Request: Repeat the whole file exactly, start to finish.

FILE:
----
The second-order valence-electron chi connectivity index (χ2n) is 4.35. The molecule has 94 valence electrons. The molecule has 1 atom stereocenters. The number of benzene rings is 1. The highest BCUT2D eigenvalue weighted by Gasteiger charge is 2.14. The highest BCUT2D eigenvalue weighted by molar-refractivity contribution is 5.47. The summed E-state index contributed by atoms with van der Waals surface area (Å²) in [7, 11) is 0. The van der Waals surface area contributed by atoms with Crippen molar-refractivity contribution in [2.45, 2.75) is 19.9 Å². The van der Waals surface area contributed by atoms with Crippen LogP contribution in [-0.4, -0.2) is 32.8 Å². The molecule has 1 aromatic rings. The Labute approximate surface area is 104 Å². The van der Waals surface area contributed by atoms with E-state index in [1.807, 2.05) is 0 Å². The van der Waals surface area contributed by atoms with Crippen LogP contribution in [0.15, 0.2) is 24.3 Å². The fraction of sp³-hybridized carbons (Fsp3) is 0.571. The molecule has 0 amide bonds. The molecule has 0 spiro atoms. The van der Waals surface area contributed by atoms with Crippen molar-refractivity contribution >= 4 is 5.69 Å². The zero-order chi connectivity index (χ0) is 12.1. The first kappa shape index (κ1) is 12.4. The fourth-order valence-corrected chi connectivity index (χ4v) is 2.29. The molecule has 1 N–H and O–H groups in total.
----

The second-order valence-electron chi connectivity index (χ2n) is 4.35. The molecule has 94 valence electrons. The molecule has 1 atom stereocenters. The number of benzene rings is 1. The highest BCUT2D eigenvalue weighted by Gasteiger charge is 2.14. The highest BCUT2D eigenvalue weighted by molar-refractivity contribution is 5.47. The summed E-state index contributed by atoms with van der Waals surface area (Å²) in [7, 11) is 0. The van der Waals surface area contributed by atoms with Crippen molar-refractivity contribution in [2.45, 2.75) is 19.9 Å². The van der Waals surface area contributed by atoms with Crippen LogP contribution in [-0.4, -0.2) is 32.8 Å². The molecule has 1 aromatic rings. The Labute approximate surface area is 104 Å². The van der Waals surface area contributed by atoms with E-state index in [1.807, 2.05) is 0 Å². The van der Waals surface area contributed by atoms with Crippen LogP contribution in [0.15, 0.2) is 24.3 Å². The fraction of sp³-hybridized carbons (Fsp3) is 0.571. The molecule has 0 amide bonds. The molecule has 0 spiro atoms. The van der Waals surface area contributed by atoms with Crippen molar-refractivity contribution >= 4 is 5.69 Å². The zero-order chi connectivity index (χ0) is 12.1. The first kappa shape index (κ1) is 12.4. The fourth-order valence-corrected chi connectivity index (χ4v) is 2.29. The molecule has 1 N–H and O–H groups in total.